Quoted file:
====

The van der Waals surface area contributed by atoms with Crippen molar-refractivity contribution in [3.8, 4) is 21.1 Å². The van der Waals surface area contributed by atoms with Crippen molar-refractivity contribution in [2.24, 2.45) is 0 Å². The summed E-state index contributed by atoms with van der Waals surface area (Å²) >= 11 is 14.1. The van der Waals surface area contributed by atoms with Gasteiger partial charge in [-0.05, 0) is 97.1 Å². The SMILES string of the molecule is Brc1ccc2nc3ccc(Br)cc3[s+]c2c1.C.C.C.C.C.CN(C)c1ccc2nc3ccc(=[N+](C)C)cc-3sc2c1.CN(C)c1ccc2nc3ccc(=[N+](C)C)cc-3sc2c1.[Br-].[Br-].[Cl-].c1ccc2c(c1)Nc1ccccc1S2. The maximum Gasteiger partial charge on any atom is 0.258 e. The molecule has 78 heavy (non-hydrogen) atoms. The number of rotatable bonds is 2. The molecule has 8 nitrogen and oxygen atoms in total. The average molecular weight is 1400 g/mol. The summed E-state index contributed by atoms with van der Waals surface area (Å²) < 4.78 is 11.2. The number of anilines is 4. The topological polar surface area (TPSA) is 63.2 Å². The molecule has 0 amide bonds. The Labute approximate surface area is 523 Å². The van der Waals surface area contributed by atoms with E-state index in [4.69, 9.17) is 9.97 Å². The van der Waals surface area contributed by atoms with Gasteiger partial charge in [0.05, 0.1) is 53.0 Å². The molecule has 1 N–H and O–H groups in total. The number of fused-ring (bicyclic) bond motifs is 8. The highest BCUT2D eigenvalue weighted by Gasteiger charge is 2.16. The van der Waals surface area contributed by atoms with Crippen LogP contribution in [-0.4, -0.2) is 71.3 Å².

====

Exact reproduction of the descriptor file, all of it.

The van der Waals surface area contributed by atoms with Crippen molar-refractivity contribution in [3.8, 4) is 21.1 Å². The van der Waals surface area contributed by atoms with Crippen molar-refractivity contribution in [2.24, 2.45) is 0 Å². The summed E-state index contributed by atoms with van der Waals surface area (Å²) >= 11 is 14.1. The van der Waals surface area contributed by atoms with Gasteiger partial charge in [-0.05, 0) is 97.1 Å². The SMILES string of the molecule is Brc1ccc2nc3ccc(Br)cc3[s+]c2c1.C.C.C.C.C.CN(C)c1ccc2nc3ccc(=[N+](C)C)cc-3sc2c1.CN(C)c1ccc2nc3ccc(=[N+](C)C)cc-3sc2c1.[Br-].[Br-].[Cl-].c1ccc2c(c1)Nc1ccccc1S2. The maximum Gasteiger partial charge on any atom is 0.258 e. The molecule has 78 heavy (non-hydrogen) atoms. The number of rotatable bonds is 2. The molecule has 8 nitrogen and oxygen atoms in total. The average molecular weight is 1400 g/mol. The summed E-state index contributed by atoms with van der Waals surface area (Å²) < 4.78 is 11.2. The number of anilines is 4. The topological polar surface area (TPSA) is 63.2 Å². The molecule has 0 amide bonds. The Labute approximate surface area is 523 Å². The van der Waals surface area contributed by atoms with E-state index in [4.69, 9.17) is 9.97 Å². The van der Waals surface area contributed by atoms with Gasteiger partial charge in [0.05, 0.1) is 53.0 Å². The molecule has 1 N–H and O–H groups in total. The number of fused-ring (bicyclic) bond motifs is 8. The highest BCUT2D eigenvalue weighted by Gasteiger charge is 2.16. The van der Waals surface area contributed by atoms with Crippen LogP contribution in [-0.4, -0.2) is 71.3 Å².